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Tuesday, 29 December 2015

Getting down to business

Further reflections? Clear Water production has eased, the word count has slowed from the furious outpouring during November it is now meandering gently through December. The flow curtailed slightly by the regimen of the day job and feeling mentally knackered after the thirty day gallop of the previous month.

The more relaxed pace has given me chance to catch up on a couple of things, read a few blog posts and have another attempt at proving Iceline for print, (word of caution, if you don't already know this, PDF is good for uploading to print.) I tried it with a doc. file and the dog's breakfast that came back as the printable PDF was disappointing to say the least.

Wednesday, 23 December 2015

Where have I heard that before?

A lighter touch this time, a bit of fun for the festive season with a glass of something at your elbow to lift the spirit? I love playing with words, twisting their meanings to shift the context of a sentence so when I stumbled on the post at The Passive Voice recently it sent me scurrying through the bookmarks on the computer for a couple of websites I have played with in the past.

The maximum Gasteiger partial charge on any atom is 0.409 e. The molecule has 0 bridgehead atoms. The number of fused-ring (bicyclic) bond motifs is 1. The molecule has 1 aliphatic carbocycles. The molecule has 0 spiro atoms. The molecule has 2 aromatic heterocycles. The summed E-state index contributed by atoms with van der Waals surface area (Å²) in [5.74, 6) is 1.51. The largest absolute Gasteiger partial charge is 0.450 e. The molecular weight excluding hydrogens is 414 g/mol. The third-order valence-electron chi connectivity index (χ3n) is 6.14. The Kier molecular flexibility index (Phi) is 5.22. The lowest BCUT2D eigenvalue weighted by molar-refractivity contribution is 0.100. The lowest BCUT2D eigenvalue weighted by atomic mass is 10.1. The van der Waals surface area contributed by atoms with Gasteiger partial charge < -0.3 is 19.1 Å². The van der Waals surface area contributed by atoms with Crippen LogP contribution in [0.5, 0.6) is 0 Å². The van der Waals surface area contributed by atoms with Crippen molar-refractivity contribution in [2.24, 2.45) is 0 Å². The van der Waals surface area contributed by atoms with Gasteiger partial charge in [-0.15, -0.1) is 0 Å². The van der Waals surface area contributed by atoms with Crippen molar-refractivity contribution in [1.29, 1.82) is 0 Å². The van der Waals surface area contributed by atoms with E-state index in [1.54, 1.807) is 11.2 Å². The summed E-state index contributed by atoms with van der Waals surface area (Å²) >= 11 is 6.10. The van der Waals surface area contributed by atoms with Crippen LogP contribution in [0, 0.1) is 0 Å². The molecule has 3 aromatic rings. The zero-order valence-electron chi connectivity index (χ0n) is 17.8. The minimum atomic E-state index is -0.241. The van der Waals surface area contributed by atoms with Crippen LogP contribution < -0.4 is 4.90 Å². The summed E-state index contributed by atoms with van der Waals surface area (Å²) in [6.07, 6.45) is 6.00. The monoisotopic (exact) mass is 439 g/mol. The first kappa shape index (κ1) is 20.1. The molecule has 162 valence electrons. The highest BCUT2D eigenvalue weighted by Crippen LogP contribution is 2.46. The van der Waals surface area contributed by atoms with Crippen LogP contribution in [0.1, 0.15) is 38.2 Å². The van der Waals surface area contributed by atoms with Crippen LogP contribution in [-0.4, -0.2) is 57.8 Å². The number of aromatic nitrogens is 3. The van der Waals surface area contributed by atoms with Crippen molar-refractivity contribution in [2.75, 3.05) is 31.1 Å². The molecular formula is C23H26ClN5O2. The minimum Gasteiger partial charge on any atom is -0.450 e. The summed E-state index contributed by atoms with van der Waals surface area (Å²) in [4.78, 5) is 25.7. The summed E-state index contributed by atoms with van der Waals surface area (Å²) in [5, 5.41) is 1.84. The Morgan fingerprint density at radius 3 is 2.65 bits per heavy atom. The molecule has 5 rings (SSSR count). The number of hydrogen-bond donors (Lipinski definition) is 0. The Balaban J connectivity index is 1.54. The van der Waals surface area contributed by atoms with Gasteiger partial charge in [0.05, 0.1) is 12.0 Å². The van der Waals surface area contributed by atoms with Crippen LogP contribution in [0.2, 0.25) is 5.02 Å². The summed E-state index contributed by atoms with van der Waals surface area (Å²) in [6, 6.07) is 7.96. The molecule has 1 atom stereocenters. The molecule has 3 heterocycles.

Never quite sure about the sincerity of the sites, are they really the humour stations they claim to be; or does the end product find its way into the real world?

Tuesday, 8 December 2015


NaNoWriMo packed away for a another year, chalked up the fourth win with Clear Water, a look at the beginnings of the Grange and its residents and visitors, still very much a work in progress and unlike earlier NaNo novels, this one is strictly off line.

The word count was posted regularly so visitors to cheekyseagull could keep tabs on how the challenge was progressing through November, but the actual writing was behind the scenes. It has meant that things have been quiet here for the last month, and thanks to all who dropped by during that time.

Sunday, 1 November 2015

NaNo2015: Clearwater

Clear Water, the provisional title for this year's attempt at NaNoWriMo. by the time you read this the starting gun will have fired and the crack of the shot been drowned in the clatter of keyboards

So what is it all about, not the jaunt through creative mayhem and abandon but the book. The page is booked at NaNoWriMo and the coin is still spinning as to whether or not I do it with constant uploads to smashwords NaNo page or post the word count and keep the suspense to myself until I reach the fifty thousand  mark.